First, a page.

Bye-Bye, Harvey: A Gun Theory Short Story, July 2006, Bad Press
writer: Daniel Way
artists: Jon Proctor & Ken Knudson
I made the mistake of judging this comic book by its cover. The silhouetted man holding a gun over a bloody, freshly slain body told me I should expect a pulpy murder mystery. Even the title, Bye-Bye, Harvey, implied a sense of the melodramatic, the self-depreciating introspection characteristic of a gumshoe whose best friends are his sidearm, his latest case, and the bottle of whiskey stashed in his desk. What else does the cast shadow of drawn blinds behind a backlit, gun-wielding mystery man elicit in the mind?
Instead, Bye-Bye, Harvey is merely its creators’ chance to indulge their adolescent, violent fantasies, a makeshift role-play rife with unlikely stereotypes and confusing, derivative visuals. Harvey is a hard-traveling nobody that has piggybacked the escapist whims of a hot bartender from his hometown, and although the motivations behind their getaway may be interesting enough, these details are simply a set-up for the ensuing ten pages of “suspense,” as some barfly gropes Harvey’s girl, meets the raw end of his fist, and pulls a gun before Harv can finish the job. I assume the gunslinger’s supervillain-like rant is meant to impress the reader with its reckless abandon, with its wanton, casual conveyance of unnecessary violence, but in the end, its pointless page-filler leading up to an unfortunately predictable conclusion. See, the comic begins with Harvey recounting this tale, so despite the issue’s title, we know he isn’t shot. Instead, the gunslinger slips on a spilled drink, shoots himself in the gut, and when Harvey picks up his gun, takes another fatal slug in the head. The real twist is when Harvey shoots his meal ticket, that bartender, too, now well on his way to, as he puts it, “becomin’ a ghost.” I don’t sympathize with Harvey, nor do I really like him, and my dislike of him isn’t compelling enough to get me to want to know anything more about him. Daniel Way, acclaimed writer of Wolverine: Origins and Ghost Rider, lost me.
Now, to his credit, Jon Proctor’s cover drew me to this issue in the first place, but as I explained, its unique imagery clashed with his imitative style inside. The first few pages, heavy on the black-and-white contrast, were reminiscent of Tony Harris, although the parallels undoubtedly weren’t as deliberate as the final few pages, which were so similar to Eduardo Risso’s style they were darn near plagiaristic. The style wasn’t out of place, as the everyman-with-a-gun concept is what gave Risso his well-earned fame in the DC/Vertigo series 100 Bullets, but “homage” certainly isn’t the word for this rip-off. I’m curious if Proctor has a style all his own, or if he merely mimics the ways of artists that have produced similar work, with similar subject matter. I hope he does; the way he lays out a page shows promise. His floating heads gave this tale the pulp it needed to remain readable.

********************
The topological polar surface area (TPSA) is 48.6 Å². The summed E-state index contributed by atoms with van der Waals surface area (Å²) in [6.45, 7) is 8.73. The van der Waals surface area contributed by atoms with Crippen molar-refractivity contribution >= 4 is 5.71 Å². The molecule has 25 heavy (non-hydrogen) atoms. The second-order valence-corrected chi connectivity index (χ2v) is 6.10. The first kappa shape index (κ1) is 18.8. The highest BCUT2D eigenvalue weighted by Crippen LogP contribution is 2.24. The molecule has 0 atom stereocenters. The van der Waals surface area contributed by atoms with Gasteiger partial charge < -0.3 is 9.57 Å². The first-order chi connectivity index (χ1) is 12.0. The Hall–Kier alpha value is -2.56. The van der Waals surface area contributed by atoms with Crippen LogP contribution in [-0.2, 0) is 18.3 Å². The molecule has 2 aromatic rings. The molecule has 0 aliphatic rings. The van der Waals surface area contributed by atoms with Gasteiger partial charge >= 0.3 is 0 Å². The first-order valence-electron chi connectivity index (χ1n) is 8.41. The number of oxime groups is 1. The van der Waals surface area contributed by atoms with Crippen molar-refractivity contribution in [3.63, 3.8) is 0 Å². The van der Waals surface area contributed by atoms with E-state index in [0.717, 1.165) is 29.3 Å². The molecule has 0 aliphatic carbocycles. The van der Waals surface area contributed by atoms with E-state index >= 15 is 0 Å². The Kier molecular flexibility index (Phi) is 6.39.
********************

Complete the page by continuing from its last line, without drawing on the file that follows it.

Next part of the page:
The real interest of this issue was the ten-page preview of another comic book series, Heavier Than God, about a rock star that is murdered, goes to Heaven, and is met by his idol, a Mick Jagger-like guide that destroys the Queen’s English and our perceptions of what the afterlife might really be like. I mean, the guys hop in a car and pull up to a service station, implying that death may be a lot like life, if that’s how our mind can comprehend it. Although this preview stuttered in its pacing from time to time, Daniel Way shows off more impressive chops with this effort, potentially creating a new subgenre by combining religious overtones with a rock ‘n roll subtext. I’m reminded of Phil Hester’s wrestling superhero The Holy Terror, and its successful synthesis of two genres to create an entertaining product. Knudtsen’s art needs work; again, the image on the back cover drew me in, but his inks weren’t nearly solid enough to do his composition justice. He has potential – thusly, this excerpt was a potential preview of things to come in more ways than one.
So, in anticipation of a pulpy mystery, I instead digest a light sampler platter, mere tastes of main courses that I don’t think jive with my palette anyway. It was the covers, man. Bad Press knew what they were doing when they topped off their liver and onions with a dollop of whipped cream, you know? By the time you get past that short supply of sweetness, you’re already committed. Now I know what those self-pitying gumshoes feel like.
Not to mix metaphors.